The Sundance Film Festival is widely regarded as the premier showcase for new work from independent filmmakers. At a reception co-hosted by CreativeFuture and the Sundance House presented by HP, the inaugural 2015 Horizon Award was presented to 20-year-old Syracuse University student Verónica Ortiz-Calderón for her film Y Ya No Te Gustas (And You Don’t Like Yourself Anymore).
A native of Puerto Rico, Ortiz-Calderón has a passion for storytelling and believes “movies can be that person to talk to when no one else understands.” Her own personal story is one of perseverance, struggle, and resilience. As she puts it, it is “a complicated one.” As an only child, raised by a single mother, and the product of an extramarital affair, she draws upon these life experiences in her own creative process.
“I want my work to be beautiful,” says Ortiz-Calderón. “I want it to be able to reach out and touch every one of us.”
Finding success as a young filmmaker has not been easy for Verónica. In her own words, “I have too often been shut down and made invisible because I am a woman and I speak with an accent.”
There are many struggles creatives face as they try to break into arguably the most desirable industry in the world. In Verónica’s case, the Horizon Award proved to be her big break. The annual award celebrates and provides mentorship opportunities for talented up-and-coming female filmmakers. It was founded by producers Lynette Howell, Christine Vachon, and Cassian Elwes. Co-sponsors included CreativeFuture, The Black List, The Creative Mind Group, Indiegogo, The Sundance Institute, Twitter, Vimeo, and Women In Film.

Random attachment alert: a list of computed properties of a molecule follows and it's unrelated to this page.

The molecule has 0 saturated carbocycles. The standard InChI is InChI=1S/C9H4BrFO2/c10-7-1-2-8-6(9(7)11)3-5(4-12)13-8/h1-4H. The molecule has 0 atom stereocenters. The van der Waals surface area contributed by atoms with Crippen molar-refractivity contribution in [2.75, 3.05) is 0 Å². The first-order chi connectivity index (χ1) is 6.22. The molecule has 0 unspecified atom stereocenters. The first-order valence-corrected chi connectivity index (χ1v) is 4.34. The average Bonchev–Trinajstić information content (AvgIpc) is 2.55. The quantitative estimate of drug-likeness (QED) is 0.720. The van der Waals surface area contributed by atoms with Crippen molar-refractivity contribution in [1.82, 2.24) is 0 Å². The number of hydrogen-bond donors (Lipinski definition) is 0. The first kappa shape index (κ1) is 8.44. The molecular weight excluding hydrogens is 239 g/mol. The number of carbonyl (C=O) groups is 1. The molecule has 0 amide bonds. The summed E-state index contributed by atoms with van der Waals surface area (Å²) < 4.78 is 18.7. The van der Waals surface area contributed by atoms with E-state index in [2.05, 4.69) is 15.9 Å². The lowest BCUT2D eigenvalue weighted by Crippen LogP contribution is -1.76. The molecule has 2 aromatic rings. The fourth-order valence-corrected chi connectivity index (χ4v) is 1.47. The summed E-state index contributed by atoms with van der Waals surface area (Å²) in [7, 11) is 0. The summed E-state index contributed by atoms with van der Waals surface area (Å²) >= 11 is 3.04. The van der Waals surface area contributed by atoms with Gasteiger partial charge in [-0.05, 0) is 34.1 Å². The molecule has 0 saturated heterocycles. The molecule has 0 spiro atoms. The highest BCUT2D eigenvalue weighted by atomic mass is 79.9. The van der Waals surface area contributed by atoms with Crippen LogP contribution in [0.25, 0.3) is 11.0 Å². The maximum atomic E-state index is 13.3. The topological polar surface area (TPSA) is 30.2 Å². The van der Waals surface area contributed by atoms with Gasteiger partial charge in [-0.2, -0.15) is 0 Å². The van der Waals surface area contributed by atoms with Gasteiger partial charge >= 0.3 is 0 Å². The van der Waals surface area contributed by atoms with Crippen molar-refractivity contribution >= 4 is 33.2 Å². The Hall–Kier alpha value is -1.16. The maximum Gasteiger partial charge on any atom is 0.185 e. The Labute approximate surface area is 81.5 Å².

The competition Verónica faced was fierce. There were more than 400 submissions from 200 colleges and universities worldwide. Verónica believed her dreams could not be realized without exposure to new ideas, experiences, and connections – so she went for it.
A prestigious jury of top female film industry producers, executives, and directors reviewed the film submissions. The top 14 were identified, and each filmmaker was asked to submit a CV and essay explaining who they were and why they wanted to come to Sundance for mentorship.
A poignant, haunting tale of self-awareness, Verónica’s Y Ya No Te Gustas stood out and was chosen as the winner.
Verónica’s Horizon Award win is a major step in her path to an inspired and creative career. As her journey continues, in addition to successes, she will undoubtedly encounter obstacles all creatives face in today’s digital age – including piracy and theft of their creative work through illegal websites.
While the creative community has the ability to reach an amazingly broad and diverse audience though digital outlets, the same technology can be used against them. However, when legitimate online distribution platforms thrive, they provide a valuable vehicle for young, indie creatives – like Verónica – in their quest to tell stories and shape a profile in the industry.
Now a self-made, award-winning young filmmaker, Verónica explains, “I have decided to start writing my own story.”